solid wall opened before her; it was another masked door.
It must not be supposed that this was affected all at once, though the intermediate stages have been passed over. On Sunday, Mr. Bellingham only spoke to her to receive the information about the panel; nor did he come to St. Nicholas' the next, nor yet the following Sunday. But the third he walked by her side a little way, and, seeing her annoyance, he left her; and then she wished for him back again, and found the day very dreary, and wondered why a strange, undefined feeling, had made her imagine she was doing wrong in walking alongside of one so kind and good as Mr. Bellingham; it had been very foolish of her to he self-conscious all the time, and if ever he spoke to her again she would not think of what people might say, but enjoy the pleasure which his kind words and evident interest in her might give. Then she thought it was very likely he never would notice her again, for she knew she had been very rude with her short answers; it was very provoking that she had behaved so rudely. She sould be sixteen in another month, and she was still childish and awkward. Thus she lectured herself, after parting with Mr. Bellingham; and the consequence was, that on the following Sunday she was ten times as blushing and conscious, and (Mr. Bellingham thought) ten times more beautiful than ever. He suggested that, instead of going straight home through High Street, she should take the round by the Leasowes; at first she declined, but then, suddenly wondering and questioning herself why she refused a thing which was, as far as reason and knowledge (her knowledge) went, so innocent, and which was certainly so tempting and pleasant, she agreed to go the round; and, when she was once in the meadows that skirted the town, she forgot all doubt and awkwardness--nay, almost forgot the presence of Mr. Bellingham--in her delight at the new, tender beauty of an early spring day in February. Among the last year's brown ruins, heaped together by the wind in the hedgerows, she found the fresh, green, crinkled leaves and pale star-like flowers of the primroses. Here and there a golden celandine made brilliant the sides of the little brook that (full of water in "February fill-dyke") bubbled along by the side of the path; the sun was low in the horizon, and once, when they came to a higher part of the Leasowes, Ruth burst into an exclamation of delight at the evening glory of mellow light which was in the sky behind the purple distance, while the brown leafless woods in the foreground derived an almost metallic lustre from the golden mist and haze of sunset. It was but three-quarters of a mile round by the meadows, but somehow it took them an hour to walk it. Ruth turned to thank Mr. Bellingham for his kindness in taking her home by this beautiful way, but his look of admiration at her glowing, animated face, made her suddenly silent; and, hardly wishing him good-bye, she quickly entered the house with a beating, happy, agitated heart.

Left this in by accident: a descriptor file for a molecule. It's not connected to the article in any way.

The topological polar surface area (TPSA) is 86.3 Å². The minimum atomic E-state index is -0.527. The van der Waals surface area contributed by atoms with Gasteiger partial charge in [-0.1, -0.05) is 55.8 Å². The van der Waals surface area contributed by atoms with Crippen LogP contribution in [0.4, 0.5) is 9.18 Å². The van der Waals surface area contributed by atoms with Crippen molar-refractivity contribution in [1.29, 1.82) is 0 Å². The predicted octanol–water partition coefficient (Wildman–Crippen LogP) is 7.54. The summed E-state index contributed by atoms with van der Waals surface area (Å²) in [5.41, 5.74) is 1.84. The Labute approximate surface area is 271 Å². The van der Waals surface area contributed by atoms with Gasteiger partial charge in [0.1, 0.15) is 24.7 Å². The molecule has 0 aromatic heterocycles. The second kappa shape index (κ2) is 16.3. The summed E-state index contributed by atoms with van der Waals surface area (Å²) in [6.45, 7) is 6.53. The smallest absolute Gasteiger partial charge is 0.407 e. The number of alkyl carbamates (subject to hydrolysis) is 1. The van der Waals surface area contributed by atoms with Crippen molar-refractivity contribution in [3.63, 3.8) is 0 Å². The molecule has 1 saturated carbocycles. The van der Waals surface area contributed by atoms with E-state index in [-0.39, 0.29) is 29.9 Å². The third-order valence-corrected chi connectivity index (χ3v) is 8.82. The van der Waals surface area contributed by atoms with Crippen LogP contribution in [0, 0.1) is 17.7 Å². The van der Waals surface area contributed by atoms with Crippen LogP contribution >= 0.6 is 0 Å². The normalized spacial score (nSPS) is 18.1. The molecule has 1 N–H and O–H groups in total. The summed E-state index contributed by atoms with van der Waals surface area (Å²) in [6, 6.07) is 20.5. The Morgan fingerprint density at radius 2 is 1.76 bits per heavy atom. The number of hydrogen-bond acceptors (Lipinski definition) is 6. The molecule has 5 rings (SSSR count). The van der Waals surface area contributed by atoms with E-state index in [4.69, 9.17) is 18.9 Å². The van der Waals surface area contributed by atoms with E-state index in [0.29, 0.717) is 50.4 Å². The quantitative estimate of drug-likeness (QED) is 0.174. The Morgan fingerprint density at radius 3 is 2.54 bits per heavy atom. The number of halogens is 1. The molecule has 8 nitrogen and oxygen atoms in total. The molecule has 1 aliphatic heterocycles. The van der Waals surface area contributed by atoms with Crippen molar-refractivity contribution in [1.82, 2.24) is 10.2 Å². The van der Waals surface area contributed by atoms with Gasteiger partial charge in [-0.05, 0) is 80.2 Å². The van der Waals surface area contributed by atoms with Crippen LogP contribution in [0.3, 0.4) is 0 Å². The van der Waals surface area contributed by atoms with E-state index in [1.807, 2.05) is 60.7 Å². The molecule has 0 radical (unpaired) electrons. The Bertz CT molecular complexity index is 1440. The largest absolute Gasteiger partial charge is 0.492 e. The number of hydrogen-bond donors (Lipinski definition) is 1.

"How strange it is," she thought that evening, "that I should feel as if this charming afternoon's walk were, somehow, not exactly wrong, but yet as if it were not right. Why can it be? I am not defrauding Mrs. Mason of any of her time; that I know would be wrong; I am left to go where I like on Sundays. I have been to church, so it can't be because I have missed doing my duty. If I had gone this walk with Jenny, I wonder whether I should have felt as I do now. There must be something wrong in me, myself, to feel so guilty when I have done nothing which is not right; and yet I can thank God for the happiness I have had in this charming spring walk, which dear mamma used to say was a sign when pleasures were innocent and good for us."
She was not conscious, as yet, that Mr. Bellingham's presence had added any charm to the ramble; and when she might have become aware of this, as, week after week, Sunday after Sunday, loitering ramble after loitering ramble succeeded each other, she was too much absorbed with one set of thoughts to have much inclination for self-questioning.
"Tell me everything, Ruth, as you would to a brother; let me help you, if I can, in your difficulties," he said to her one afternoon. And he really did try to understand, and to realise, how an insignificant and paltry person like Mason the dressmaker could be an object of dread, and regarded as a person having authority, by Ruth. He flamed up with indignation when, by way of impressing him with Mrs. Mason's power and consequence, Ruth spoke of some instance of the effects of her employer's displeasure. He declared his mother should never have a gown made again by such a tyrant--such a Mrs. Brownrigg; that he would prevent all his acquaintances from going to such a cruel dressmaker; till Ruth was alarmed at the threatened consequences of her one-sided account, and pleaded for Mrs. Mason as earnestly as if a young man's menace of this description were likely to be literally fulfilled.